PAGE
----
Between 2012 and 2015, the Ministry of Public Health of the DRC and several other international and local stakeholders joint efforts in an attempt to integrate a package of mental health services into the basic health care system of the district Lubero in the DRC.
In 2019, local stakeholders such as the Institut Supérieur des Techniques Médicales de Kananga, and the National Program of Mental Health of the DRC came with an initiative to conduct an evaluation of this specific project in order to document lessons learned . This information might inform policy makers and other stakeholders how to continue and expand these efforts while ensuring increased access to and use of available services that in the end should lead to better mental health and increased feelings of well-being among the population of the DRC.
Culture 4 Change participated in the analysis and documentation of lessons learned.
Results of the pilot project in Lubero were positive in the sense that it has been possible to introduce a basic package of mental health services within a health care system of a so called fragile country. 18 supervisors and 52 health care providers have been trained in the provision of mental health care related services; these people were also able to support the 44 community health workers that were active in their communities. Between 2012 and 2015, 3.941 people that suffered from a mental health condition visited the different health centres or district hospital of Lubero in order to get help for their mental health related problems. Despite these positive results, many challenges have been observed.
After analysis, the relatively low number of people that visited the health centres for mental health care appears to be the result of: a lack of community based actors (non-medical persons) that were informed about the existence of available services; the lack of access to the mental health services in place (distance, infrastructure, fear of stigma) and a failing health system in general that appears to be a major precondition for the integration of mental health service in any health care system.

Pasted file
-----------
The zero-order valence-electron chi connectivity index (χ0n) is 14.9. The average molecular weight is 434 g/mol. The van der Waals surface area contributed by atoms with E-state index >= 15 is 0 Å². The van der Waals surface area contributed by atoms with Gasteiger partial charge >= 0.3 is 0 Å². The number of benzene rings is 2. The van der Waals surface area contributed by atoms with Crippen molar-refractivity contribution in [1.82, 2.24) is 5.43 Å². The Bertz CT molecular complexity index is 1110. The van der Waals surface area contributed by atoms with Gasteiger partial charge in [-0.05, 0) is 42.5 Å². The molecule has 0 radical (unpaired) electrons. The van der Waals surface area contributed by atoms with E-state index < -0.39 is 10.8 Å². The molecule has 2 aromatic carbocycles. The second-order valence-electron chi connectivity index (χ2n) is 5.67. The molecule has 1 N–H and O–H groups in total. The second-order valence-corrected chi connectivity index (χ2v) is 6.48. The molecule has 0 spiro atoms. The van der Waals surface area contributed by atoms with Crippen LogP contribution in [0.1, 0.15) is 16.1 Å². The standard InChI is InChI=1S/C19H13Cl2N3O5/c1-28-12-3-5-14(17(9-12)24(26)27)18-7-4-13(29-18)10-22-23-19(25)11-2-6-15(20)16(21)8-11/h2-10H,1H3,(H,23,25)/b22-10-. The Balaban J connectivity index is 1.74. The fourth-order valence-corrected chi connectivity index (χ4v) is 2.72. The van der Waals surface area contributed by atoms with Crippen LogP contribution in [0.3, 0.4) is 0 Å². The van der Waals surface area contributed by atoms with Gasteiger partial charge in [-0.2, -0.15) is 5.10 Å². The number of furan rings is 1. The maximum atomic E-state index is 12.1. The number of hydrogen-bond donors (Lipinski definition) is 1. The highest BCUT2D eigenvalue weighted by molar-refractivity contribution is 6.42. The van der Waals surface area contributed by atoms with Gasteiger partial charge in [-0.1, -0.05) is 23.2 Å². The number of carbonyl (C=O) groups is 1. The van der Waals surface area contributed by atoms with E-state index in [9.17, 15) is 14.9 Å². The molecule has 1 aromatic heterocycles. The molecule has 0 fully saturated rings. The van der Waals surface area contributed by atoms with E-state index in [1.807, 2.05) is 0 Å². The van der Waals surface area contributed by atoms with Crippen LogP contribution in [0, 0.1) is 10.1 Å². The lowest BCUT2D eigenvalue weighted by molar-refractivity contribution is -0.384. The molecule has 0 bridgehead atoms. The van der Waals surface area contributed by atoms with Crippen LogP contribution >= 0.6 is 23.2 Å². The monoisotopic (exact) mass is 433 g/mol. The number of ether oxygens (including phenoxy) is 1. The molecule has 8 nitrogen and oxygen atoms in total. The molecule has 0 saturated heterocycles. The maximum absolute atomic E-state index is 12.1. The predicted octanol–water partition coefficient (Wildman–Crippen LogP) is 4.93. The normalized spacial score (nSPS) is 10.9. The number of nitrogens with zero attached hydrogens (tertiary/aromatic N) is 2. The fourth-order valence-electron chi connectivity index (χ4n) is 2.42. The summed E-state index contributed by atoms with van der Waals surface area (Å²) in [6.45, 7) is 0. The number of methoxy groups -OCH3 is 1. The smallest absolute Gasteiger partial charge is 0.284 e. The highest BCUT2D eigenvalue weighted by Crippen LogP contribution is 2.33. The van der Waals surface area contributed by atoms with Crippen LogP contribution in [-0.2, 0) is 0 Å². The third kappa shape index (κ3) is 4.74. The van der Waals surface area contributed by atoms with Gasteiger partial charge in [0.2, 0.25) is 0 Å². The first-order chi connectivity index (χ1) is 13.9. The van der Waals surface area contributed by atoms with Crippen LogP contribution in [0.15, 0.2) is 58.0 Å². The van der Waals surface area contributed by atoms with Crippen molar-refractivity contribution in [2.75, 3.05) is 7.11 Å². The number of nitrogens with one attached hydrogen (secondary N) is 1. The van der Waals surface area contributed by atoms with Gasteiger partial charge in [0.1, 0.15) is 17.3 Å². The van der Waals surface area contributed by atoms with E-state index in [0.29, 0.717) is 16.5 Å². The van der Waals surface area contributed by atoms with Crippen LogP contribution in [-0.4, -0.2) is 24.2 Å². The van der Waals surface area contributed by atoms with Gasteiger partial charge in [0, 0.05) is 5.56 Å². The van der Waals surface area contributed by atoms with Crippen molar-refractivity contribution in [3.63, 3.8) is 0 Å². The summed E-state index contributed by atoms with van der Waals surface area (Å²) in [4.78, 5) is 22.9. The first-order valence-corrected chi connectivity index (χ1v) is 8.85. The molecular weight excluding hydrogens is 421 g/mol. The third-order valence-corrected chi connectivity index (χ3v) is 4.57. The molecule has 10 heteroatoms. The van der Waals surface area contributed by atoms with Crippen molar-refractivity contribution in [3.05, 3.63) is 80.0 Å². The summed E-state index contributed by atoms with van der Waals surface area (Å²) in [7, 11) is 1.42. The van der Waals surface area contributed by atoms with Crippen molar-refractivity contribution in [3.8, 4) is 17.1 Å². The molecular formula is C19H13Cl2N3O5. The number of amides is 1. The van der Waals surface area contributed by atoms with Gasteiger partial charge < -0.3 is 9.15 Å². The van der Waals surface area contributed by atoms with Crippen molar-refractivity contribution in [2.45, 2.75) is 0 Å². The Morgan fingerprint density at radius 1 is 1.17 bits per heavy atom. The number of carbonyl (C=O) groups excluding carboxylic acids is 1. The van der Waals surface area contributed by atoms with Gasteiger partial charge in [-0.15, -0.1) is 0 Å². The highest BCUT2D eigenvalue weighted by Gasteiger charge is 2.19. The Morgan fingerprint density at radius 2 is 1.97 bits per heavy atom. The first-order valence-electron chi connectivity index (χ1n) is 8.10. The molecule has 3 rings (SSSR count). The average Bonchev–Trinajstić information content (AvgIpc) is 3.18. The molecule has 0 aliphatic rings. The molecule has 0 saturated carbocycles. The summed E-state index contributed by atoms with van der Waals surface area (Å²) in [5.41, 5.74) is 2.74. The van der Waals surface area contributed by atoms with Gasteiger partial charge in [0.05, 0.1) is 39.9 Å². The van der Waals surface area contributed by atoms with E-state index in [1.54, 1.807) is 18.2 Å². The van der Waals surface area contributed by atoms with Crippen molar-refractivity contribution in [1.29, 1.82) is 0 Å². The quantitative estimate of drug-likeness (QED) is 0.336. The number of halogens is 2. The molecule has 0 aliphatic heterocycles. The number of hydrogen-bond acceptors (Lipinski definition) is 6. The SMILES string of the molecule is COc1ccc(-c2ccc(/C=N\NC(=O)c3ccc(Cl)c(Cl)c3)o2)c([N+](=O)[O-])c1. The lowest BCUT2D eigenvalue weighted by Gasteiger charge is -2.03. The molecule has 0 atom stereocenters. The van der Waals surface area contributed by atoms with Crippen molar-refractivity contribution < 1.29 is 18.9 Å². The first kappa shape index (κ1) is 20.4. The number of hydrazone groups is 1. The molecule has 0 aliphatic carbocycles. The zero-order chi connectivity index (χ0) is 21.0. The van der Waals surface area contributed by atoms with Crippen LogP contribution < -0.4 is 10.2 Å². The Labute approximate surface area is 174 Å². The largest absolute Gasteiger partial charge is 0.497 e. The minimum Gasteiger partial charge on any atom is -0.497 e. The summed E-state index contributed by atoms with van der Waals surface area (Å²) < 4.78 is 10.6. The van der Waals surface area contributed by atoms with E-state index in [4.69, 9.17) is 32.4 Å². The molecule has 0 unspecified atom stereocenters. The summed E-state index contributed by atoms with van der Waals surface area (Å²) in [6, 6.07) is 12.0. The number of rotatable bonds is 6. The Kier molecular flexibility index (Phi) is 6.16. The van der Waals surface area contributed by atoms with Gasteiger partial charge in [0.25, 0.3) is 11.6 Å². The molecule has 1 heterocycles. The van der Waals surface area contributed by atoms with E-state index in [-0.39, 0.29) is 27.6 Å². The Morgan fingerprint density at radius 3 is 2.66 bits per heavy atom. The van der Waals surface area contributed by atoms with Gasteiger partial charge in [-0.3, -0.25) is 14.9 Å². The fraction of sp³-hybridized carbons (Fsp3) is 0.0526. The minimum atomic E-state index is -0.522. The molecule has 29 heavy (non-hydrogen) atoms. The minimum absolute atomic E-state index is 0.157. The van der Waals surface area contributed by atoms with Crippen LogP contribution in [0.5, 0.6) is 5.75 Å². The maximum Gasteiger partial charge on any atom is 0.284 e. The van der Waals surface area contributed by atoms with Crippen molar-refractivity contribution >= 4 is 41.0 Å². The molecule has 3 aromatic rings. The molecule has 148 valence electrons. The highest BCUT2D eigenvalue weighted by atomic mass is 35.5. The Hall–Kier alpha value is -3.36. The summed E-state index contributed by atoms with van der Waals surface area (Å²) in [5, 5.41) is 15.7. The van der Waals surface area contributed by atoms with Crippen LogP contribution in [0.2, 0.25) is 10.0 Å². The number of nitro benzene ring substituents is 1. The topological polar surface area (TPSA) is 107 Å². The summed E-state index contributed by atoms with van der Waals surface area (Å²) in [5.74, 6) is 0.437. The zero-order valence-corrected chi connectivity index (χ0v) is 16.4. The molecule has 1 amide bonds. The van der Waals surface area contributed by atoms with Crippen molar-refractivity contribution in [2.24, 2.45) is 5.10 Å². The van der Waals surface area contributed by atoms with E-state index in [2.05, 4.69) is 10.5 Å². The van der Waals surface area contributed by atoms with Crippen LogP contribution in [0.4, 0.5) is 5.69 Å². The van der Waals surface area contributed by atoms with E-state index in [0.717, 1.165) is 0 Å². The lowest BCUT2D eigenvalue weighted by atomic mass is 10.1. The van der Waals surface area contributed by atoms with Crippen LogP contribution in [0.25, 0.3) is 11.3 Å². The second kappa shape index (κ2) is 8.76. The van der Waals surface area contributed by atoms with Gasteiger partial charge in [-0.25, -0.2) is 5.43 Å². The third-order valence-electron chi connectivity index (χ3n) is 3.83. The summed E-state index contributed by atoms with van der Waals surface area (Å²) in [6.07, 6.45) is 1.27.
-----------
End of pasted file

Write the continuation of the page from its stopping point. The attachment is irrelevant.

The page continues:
A major recommendation after the analysis of results is the implication of a heterogeneous group of local agents of change responsible for the implementation of interventions and actions that are not necessarily medical oriented and to implicate religious leaders, traditional healers and other social actors that play an important role in the dissemination of messages and best practices at local level.
Mass fainting in Cambodian garment factories remains unexplained for years now. The latest incident was reported in the Phnom Penh Post here on 25th December 2019. Poor working conditions in the factories explain any individual fainting, but the massive ‘waves’ of fainting is a phenomenon not explained. A way of expressing social protest is a possibility. But to understand the ‘cultural language’ of this protest, one needs to take the explanations of the people that faint seriously. This is what we did with culture4change, and here is an article of Maurice Eisenbruch about it: Mass fainting in Cambodian garment factories https://buff.ly/2Ssb4cf (foto KI media 2016)